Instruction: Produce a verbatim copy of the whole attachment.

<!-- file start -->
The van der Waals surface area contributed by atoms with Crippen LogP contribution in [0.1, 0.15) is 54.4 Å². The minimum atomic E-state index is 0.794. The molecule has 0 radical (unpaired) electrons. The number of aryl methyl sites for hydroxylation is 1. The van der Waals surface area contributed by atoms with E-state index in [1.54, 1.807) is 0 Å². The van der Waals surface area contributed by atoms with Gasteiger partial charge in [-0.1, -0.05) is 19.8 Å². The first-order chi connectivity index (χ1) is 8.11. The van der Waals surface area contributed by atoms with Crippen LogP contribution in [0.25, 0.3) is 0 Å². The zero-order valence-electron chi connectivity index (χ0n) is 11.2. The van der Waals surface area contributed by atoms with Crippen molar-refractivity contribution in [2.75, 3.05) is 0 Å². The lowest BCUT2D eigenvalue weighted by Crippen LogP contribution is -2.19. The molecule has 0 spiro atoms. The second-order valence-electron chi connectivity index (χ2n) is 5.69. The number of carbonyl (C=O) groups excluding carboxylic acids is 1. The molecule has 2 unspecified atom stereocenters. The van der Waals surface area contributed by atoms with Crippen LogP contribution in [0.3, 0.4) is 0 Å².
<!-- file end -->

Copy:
The van der Waals surface area contributed by atoms with Crippen LogP contribution in [0.1, 0.15) is 54.4 Å². The minimum atomic E-state index is 0.794. The molecule has 0 radical (unpaired) electrons. The number of aryl methyl sites for hydroxylation is 1. The van der Waals surface area contributed by atoms with E-state index in [1.54, 1.807) is 0 Å². The van der Waals surface area contributed by atoms with Gasteiger partial charge in [-0.1, -0.05) is 19.8 Å². The first-order chi connectivity index (χ1) is 8.11. The van der Waals surface area contributed by atoms with Crippen LogP contribution in [0.25, 0.3) is 0 Å². The zero-order valence-electron chi connectivity index (χ0n) is 11.2. The van der Waals surface area contributed by atoms with Crippen molar-refractivity contribution in [2.75, 3.05) is 0 Å². The lowest BCUT2D eigenvalue weighted by Crippen LogP contribution is -2.19. The molecule has 0 spiro atoms. The second-order valence-electron chi connectivity index (χ2n) is 5.69. The number of carbonyl (C=O) groups excluding carboxylic acids is 1. The molecule has 2 unspecified atom stereocenters. The van der Waals surface area contributed by atoms with Crippen LogP contribution in [0.3, 0.4) is 0 Å².